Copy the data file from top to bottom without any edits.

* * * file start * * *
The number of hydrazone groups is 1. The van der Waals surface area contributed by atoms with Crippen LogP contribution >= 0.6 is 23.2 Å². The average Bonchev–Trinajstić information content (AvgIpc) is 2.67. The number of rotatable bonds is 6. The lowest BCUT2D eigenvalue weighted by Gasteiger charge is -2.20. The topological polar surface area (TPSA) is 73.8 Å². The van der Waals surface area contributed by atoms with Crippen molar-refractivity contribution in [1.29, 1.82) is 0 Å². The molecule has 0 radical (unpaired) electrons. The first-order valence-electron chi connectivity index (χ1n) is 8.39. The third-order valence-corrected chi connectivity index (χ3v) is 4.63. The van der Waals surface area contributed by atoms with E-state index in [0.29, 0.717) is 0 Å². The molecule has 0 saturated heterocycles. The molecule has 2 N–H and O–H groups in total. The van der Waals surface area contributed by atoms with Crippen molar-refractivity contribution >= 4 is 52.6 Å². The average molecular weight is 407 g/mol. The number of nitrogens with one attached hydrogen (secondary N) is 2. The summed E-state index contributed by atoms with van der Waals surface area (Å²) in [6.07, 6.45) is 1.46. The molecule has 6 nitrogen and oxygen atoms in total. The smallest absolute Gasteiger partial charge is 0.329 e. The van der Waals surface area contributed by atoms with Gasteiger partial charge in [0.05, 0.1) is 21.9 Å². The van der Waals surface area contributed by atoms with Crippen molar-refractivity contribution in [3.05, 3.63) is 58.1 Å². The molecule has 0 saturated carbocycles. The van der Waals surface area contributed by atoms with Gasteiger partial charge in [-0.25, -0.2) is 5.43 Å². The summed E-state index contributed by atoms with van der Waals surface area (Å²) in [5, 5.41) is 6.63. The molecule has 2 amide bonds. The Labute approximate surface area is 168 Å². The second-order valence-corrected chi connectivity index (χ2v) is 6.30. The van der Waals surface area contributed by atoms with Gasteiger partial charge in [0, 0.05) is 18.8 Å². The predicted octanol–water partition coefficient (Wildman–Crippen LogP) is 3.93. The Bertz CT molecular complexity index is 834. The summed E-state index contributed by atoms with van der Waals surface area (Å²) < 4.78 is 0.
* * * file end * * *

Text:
The number of hydrazone groups is 1. The van der Waals surface area contributed by atoms with Crippen LogP contribution >= 0.6 is 23.2 Å². The average Bonchev–Trinajstić information content (AvgIpc) is 2.67. The number of rotatable bonds is 6. The lowest BCUT2D eigenvalue weighted by Gasteiger charge is -2.20. The topological polar surface area (TPSA) is 73.8 Å². The van der Waals surface area contributed by atoms with Crippen molar-refractivity contribution in [1.29, 1.82) is 0 Å². The molecule has 0 radical (unpaired) electrons. The first-order valence-electron chi connectivity index (χ1n) is 8.39. The third-order valence-corrected chi connectivity index (χ3v) is 4.63. The van der Waals surface area contributed by atoms with E-state index in [0.29, 0.717) is 0 Å². The molecule has 0 saturated heterocycles. The molecule has 2 N–H and O–H groups in total. The van der Waals surface area contributed by atoms with Crippen molar-refractivity contribution >= 4 is 52.6 Å². The average molecular weight is 407 g/mol. The number of nitrogens with one attached hydrogen (secondary N) is 2. The summed E-state index contributed by atoms with van der Waals surface area (Å²) in [6.07, 6.45) is 1.46. The molecule has 6 nitrogen and oxygen atoms in total. The smallest absolute Gasteiger partial charge is 0.329 e. The van der Waals surface area contributed by atoms with Gasteiger partial charge in [0.05, 0.1) is 21.9 Å². The van der Waals surface area contributed by atoms with Crippen molar-refractivity contribution in [3.05, 3.63) is 58.1 Å². The molecule has 0 saturated carbocycles. The van der Waals surface area contributed by atoms with Gasteiger partial charge in [-0.25, -0.2) is 5.43 Å². The summed E-state index contributed by atoms with van der Waals surface area (Å²) in [5, 5.41) is 6.63. The molecule has 2 amide bonds. The Labute approximate surface area is 168 Å². The second-order valence-corrected chi connectivity index (χ2v) is 6.30. The van der Waals surface area contributed by atoms with Gasteiger partial charge in [0, 0.05) is 18.8 Å². The predicted octanol–water partition coefficient (Wildman–Crippen LogP) is 3.93. The Bertz CT molecular complexity index is 834. The summed E-state index contributed by atoms with van der Waals surface area (Å²) < 4.78 is 0.